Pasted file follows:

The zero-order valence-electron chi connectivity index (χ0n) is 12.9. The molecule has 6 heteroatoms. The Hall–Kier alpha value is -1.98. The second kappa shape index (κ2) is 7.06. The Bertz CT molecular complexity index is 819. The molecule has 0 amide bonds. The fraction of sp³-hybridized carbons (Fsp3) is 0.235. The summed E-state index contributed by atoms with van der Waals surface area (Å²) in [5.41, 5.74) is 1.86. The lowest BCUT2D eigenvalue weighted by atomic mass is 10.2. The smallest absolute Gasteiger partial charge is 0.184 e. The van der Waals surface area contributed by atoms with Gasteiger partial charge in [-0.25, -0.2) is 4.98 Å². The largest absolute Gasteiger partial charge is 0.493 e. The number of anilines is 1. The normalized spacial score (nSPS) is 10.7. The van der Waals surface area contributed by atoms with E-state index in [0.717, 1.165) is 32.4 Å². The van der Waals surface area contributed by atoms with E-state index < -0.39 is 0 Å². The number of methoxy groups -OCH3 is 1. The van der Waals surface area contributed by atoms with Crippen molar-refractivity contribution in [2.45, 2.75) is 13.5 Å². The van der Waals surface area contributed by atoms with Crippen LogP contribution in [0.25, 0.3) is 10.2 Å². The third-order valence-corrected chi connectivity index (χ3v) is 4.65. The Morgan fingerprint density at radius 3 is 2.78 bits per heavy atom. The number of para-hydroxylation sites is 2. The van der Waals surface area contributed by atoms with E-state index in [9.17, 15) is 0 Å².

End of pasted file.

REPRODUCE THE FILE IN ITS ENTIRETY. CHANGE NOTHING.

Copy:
The zero-order valence-electron chi connectivity index (χ0n) is 12.9. The molecule has 6 heteroatoms. The Hall–Kier alpha value is -1.98. The second kappa shape index (κ2) is 7.06. The Bertz CT molecular complexity index is 819. The molecule has 0 amide bonds. The fraction of sp³-hybridized carbons (Fsp3) is 0.235. The summed E-state index contributed by atoms with van der Waals surface area (Å²) in [5.41, 5.74) is 1.86. The lowest BCUT2D eigenvalue weighted by atomic mass is 10.2. The smallest absolute Gasteiger partial charge is 0.184 e. The van der Waals surface area contributed by atoms with Gasteiger partial charge in [-0.25, -0.2) is 4.98 Å². The largest absolute Gasteiger partial charge is 0.493 e. The number of anilines is 1. The normalized spacial score (nSPS) is 10.7. The van der Waals surface area contributed by atoms with E-state index in [0.717, 1.165) is 32.4 Å². The van der Waals surface area contributed by atoms with E-state index < -0.39 is 0 Å². The number of methoxy groups -OCH3 is 1. The van der Waals surface area contributed by atoms with Crippen molar-refractivity contribution in [2.45, 2.75) is 13.5 Å². The van der Waals surface area contributed by atoms with Crippen LogP contribution in [0.25, 0.3) is 10.2 Å². The third-order valence-corrected chi connectivity index (χ3v) is 4.65. The Morgan fingerprint density at radius 3 is 2.78 bits per heavy atom. The number of para-hydroxylation sites is 2. The van der Waals surface area contributed by atoms with E-state index in [9.17, 15) is 0 Å².